74 of 79 people found the following review helpful
Thoughtful analysis of the origin of religious beliefs,
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This review is from: In Gods We Trust: The Evolutionary Landscape of Religion (Evolution and Cognition Series) (Paperback)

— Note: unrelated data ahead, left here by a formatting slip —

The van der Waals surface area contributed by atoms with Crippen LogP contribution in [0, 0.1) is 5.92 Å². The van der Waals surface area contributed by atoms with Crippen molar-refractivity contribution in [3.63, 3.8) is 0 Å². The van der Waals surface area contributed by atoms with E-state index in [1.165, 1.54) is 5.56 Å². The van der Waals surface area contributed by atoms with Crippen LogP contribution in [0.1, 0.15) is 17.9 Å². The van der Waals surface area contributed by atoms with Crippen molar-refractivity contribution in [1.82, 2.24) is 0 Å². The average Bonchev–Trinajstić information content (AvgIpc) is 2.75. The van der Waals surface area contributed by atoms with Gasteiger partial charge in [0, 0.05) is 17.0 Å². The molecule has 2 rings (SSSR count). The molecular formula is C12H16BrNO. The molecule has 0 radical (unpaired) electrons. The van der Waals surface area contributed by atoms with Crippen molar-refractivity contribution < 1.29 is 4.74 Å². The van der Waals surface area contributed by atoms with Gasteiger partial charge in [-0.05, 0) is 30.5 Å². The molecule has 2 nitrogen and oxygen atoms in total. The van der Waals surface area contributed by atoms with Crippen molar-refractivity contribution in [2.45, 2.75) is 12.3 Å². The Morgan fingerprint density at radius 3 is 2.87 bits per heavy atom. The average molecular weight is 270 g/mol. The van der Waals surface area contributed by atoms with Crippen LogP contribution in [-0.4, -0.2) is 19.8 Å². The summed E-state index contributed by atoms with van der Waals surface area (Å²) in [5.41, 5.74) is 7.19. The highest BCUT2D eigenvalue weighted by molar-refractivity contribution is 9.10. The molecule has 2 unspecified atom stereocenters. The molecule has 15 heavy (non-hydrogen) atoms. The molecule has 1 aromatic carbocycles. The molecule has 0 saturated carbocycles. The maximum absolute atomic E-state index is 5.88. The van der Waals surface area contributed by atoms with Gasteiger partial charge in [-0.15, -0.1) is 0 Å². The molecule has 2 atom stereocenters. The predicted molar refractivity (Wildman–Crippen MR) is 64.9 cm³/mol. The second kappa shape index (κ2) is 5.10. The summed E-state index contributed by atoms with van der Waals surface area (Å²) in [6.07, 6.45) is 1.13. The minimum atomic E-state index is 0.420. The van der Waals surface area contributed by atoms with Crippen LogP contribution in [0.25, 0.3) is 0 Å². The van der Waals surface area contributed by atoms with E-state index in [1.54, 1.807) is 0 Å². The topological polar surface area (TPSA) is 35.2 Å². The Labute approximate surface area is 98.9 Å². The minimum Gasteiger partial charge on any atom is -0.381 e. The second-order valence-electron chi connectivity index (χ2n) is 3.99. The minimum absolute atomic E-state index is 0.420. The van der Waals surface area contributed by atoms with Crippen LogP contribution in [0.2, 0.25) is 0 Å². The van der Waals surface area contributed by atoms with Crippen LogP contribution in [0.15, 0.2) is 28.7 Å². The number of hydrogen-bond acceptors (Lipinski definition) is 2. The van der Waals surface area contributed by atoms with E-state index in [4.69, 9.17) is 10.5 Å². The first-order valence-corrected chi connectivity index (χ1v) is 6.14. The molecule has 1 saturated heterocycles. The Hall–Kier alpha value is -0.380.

There have been a slew of recent books by scientists on religion which fall basically into two camps. The first, exemplified by Sam Harris' "The End of Faith," are essentially attacks on the logical plausibility of the major religious belief systems. For those who have already realized that these sorts of beliefs are absurd, such works are entertaining but are a bit like preaching to the choir, if you'll excuse the metaphor. The second camp, exemplified by Pascal Boyer's "Religion Explained," are attempts at explaining WHY people believe in such absurdities, from the perspectives of cognitive neuropsychology and anthropology. Atran's book is in the latter camp, and in fact overlaps to some extent with Boyer's book, published at about the same time, although each author has unique insights. I especially liked Atran's analysis of the origin of beliefs in the supernatural as stemming from a cognitive module predisposed to interpret environmental stimuli as coming from a potential predator, and I also found his analysis of "meme theory" to be enlightening (he strongly discounts it). Atran's book is the harder to read of the two and is largely missing the dry sense of humor in Boyer's book, which is why I docked it one star. I also disagree with the pessimism in Atran's last chapter about why religions are likely to endure indefinitely; I believe the secular trends present especially since Darwin must ultimately prevail. But his book is certainly a valuable contribution to the discussion of the origins of religious thought and behavior, which is of paramount importance in understanding today's world of religious fanaticism.